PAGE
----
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Heroes on the Frontlines of Animal Rescue

Featured Heroes: Leslie Smith, Will Travers, Mike Arms, and Gene Baur

By Michele C. Hollow of Pet News and Views

Many of you volunteer on behalf of animals, and some days are harder than others. When I visit a shelter, I try to focus on the good that is being done by so many who work and volunteer in animal rescue. I have a lot of heroes. Here are a few of their stories and their advice on how to cope:

Leslie Smith, writer at Best Friends Animal Society, former editor of Dogtime, and volunteer at Espanola Shelter in NM
Leslie and her husband live with two rescues: Uno, a pointer/Doberman/lab mix, and Maybe, a pit bull. Here is what she has to say: “As for my shelter visits, some days are harder than others. It always helps to be there when an adoption to “the perfect family” takes place. And it also helps to respect the people you work with (or volunteer for, in this case). At the Espanola shelter where I am now, the building itself is just a complete eyesore—ramshackle, small, just really broke down—but the administration is so supportive of each other. And most importantly, they are true animal lovers.

Leslie Smith spends time with Magoo.

I recently became attached to a big red pit bull who doesn’t have much use of his left front leg; his elbow was dislocated and was never treated or reset. I don’t think it causes him pain after all this time, but he doesn’t walk on it. I would go into his kennel and lay down with him on a blanket, as much as we both could fit. He would nuzzle in close and every so often, he’d sort of flip his gimpy leg over my arm and rest it there. Because of his spotty history and injury, I was afraid that yesterday might be the last time I’d see him. And I just lost it. I didn’t just get a bit teary; I had the whole thing going: quivery lip, lamb-y voice, audible sniffles. One of the kennel managers was conducting a new volunteer orientation, and there I was, choking back sobs. (The kennel manager, by the way, called me at home later to make sure I was okay. Not mad at all that I’d made a scene during her orientation—just concerned that I was okay. Those are the kind of people I work with.)”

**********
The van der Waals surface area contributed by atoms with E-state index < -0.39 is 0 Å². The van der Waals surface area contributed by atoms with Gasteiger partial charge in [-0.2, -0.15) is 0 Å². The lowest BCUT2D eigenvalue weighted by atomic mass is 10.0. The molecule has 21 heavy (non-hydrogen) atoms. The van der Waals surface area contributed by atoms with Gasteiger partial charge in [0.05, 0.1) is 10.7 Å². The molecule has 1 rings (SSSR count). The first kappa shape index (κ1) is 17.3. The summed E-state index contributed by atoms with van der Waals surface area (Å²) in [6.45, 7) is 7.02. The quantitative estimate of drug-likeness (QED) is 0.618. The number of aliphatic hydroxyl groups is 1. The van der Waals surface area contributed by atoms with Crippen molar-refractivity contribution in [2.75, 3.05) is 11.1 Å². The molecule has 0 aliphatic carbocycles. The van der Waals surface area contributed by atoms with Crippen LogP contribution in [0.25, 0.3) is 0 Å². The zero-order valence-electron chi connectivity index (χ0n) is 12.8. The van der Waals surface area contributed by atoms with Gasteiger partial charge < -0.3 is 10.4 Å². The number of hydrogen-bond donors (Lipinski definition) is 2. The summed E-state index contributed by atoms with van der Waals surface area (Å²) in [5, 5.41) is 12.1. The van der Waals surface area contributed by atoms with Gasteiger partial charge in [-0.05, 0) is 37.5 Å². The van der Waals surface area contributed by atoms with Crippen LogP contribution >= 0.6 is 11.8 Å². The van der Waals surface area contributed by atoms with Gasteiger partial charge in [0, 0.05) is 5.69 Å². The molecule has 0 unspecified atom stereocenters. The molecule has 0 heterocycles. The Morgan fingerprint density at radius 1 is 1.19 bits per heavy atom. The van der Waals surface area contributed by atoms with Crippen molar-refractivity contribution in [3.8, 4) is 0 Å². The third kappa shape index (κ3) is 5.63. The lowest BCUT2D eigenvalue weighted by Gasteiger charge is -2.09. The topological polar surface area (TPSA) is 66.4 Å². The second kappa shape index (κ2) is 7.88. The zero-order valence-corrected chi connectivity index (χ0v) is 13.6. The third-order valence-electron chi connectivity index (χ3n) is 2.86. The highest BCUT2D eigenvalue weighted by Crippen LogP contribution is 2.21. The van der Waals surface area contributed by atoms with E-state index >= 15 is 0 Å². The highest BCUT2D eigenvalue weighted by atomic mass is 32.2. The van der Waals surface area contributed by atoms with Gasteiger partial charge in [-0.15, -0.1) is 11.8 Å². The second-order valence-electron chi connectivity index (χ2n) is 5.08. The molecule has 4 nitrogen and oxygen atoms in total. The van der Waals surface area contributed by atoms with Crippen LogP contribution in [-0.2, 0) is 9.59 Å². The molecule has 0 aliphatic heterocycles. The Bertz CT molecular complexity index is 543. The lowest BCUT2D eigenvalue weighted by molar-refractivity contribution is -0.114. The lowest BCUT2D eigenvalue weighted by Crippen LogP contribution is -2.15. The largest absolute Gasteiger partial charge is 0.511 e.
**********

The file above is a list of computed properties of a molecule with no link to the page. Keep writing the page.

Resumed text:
“For the most part, I think of my shelter days as part of my regular job. The ONLY choice I have in this life is to alleviate whatever pain or loneliness or boredom I can. It’s hard sometimes, but the guilt I’d feel if I didn’t do it would be worse. And of course, the perspective and the joy and comfort the animals give me is irreplaceable. Some of the cruelty cases are especially gut-wrenching and demoralizing. The more I’m exposed to it, the more I feel compelled to act. And as my husband says: ‘You can come home and cry all you want, but don’t bring home any more animals. That’s fair, I think’.”

Will Travers, CEO of Born Free USA/Born Free Foundation

Will Travers

“I have seen animals in truly terrible conditions in zoos, circuses and held by private individuals all over the world and it can be an emotionally disturbing experience. You ask what I do to keep cool and what advice I have for others who do animal rescues. I would offer the following five points:

1. Think of the animals and what you can do for them.

2. Turn your outrage and anger into positive action.

3. Do not collapse (however terrible it is). Falling apart will not help the animals.